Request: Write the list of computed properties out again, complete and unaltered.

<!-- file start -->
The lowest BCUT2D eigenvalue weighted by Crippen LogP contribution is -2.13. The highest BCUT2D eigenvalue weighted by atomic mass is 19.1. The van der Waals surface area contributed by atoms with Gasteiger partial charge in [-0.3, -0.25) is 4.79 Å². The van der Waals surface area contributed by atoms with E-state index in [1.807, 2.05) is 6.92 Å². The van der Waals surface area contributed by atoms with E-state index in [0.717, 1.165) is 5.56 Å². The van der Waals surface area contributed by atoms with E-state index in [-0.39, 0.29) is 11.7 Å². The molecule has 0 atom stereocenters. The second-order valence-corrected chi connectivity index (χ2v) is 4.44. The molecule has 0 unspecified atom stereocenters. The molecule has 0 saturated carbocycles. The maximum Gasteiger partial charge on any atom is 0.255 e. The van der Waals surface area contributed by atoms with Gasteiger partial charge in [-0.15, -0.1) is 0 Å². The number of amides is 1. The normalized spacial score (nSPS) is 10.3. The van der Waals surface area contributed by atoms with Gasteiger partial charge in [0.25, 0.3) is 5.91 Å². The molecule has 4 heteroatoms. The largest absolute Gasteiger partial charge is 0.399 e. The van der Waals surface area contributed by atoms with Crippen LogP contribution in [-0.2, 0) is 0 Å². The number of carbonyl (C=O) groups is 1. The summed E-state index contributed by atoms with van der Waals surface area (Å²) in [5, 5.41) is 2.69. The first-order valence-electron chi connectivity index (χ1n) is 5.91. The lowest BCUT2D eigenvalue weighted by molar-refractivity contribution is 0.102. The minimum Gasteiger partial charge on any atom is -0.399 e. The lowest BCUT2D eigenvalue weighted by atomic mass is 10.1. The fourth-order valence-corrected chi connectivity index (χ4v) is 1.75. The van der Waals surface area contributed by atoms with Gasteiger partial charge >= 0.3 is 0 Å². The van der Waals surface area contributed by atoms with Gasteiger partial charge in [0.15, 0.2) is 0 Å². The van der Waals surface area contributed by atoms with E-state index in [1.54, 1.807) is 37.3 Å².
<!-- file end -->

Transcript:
The lowest BCUT2D eigenvalue weighted by Crippen LogP contribution is -2.13. The highest BCUT2D eigenvalue weighted by atomic mass is 19.1. The van der Waals surface area contributed by atoms with Gasteiger partial charge in [-0.3, -0.25) is 4.79 Å². The van der Waals surface area contributed by atoms with E-state index in [1.807, 2.05) is 6.92 Å². The van der Waals surface area contributed by atoms with E-state index in [0.717, 1.165) is 5.56 Å². The van der Waals surface area contributed by atoms with E-state index in [-0.39, 0.29) is 11.7 Å². The molecule has 0 atom stereocenters. The second-order valence-corrected chi connectivity index (χ2v) is 4.44. The molecule has 0 unspecified atom stereocenters. The molecule has 0 saturated carbocycles. The maximum Gasteiger partial charge on any atom is 0.255 e. The van der Waals surface area contributed by atoms with Gasteiger partial charge in [-0.15, -0.1) is 0 Å². The number of amides is 1. The normalized spacial score (nSPS) is 10.3. The van der Waals surface area contributed by atoms with Gasteiger partial charge in [0.25, 0.3) is 5.91 Å². The molecule has 4 heteroatoms. The largest absolute Gasteiger partial charge is 0.399 e. The van der Waals surface area contributed by atoms with Crippen LogP contribution in [-0.2, 0) is 0 Å². The number of carbonyl (C=O) groups is 1. The summed E-state index contributed by atoms with van der Waals surface area (Å²) in [5, 5.41) is 2.69. The first-order valence-electron chi connectivity index (χ1n) is 5.91. The lowest BCUT2D eigenvalue weighted by molar-refractivity contribution is 0.102. The minimum Gasteiger partial charge on any atom is -0.399 e. The lowest BCUT2D eigenvalue weighted by atomic mass is 10.1. The fourth-order valence-corrected chi connectivity index (χ4v) is 1.75. The van der Waals surface area contributed by atoms with Gasteiger partial charge >= 0.3 is 0 Å². The van der Waals surface area contributed by atoms with Gasteiger partial charge in [0.15, 0.2) is 0 Å². The van der Waals surface area contributed by atoms with E-state index in [1.54, 1.807) is 37.3 Å².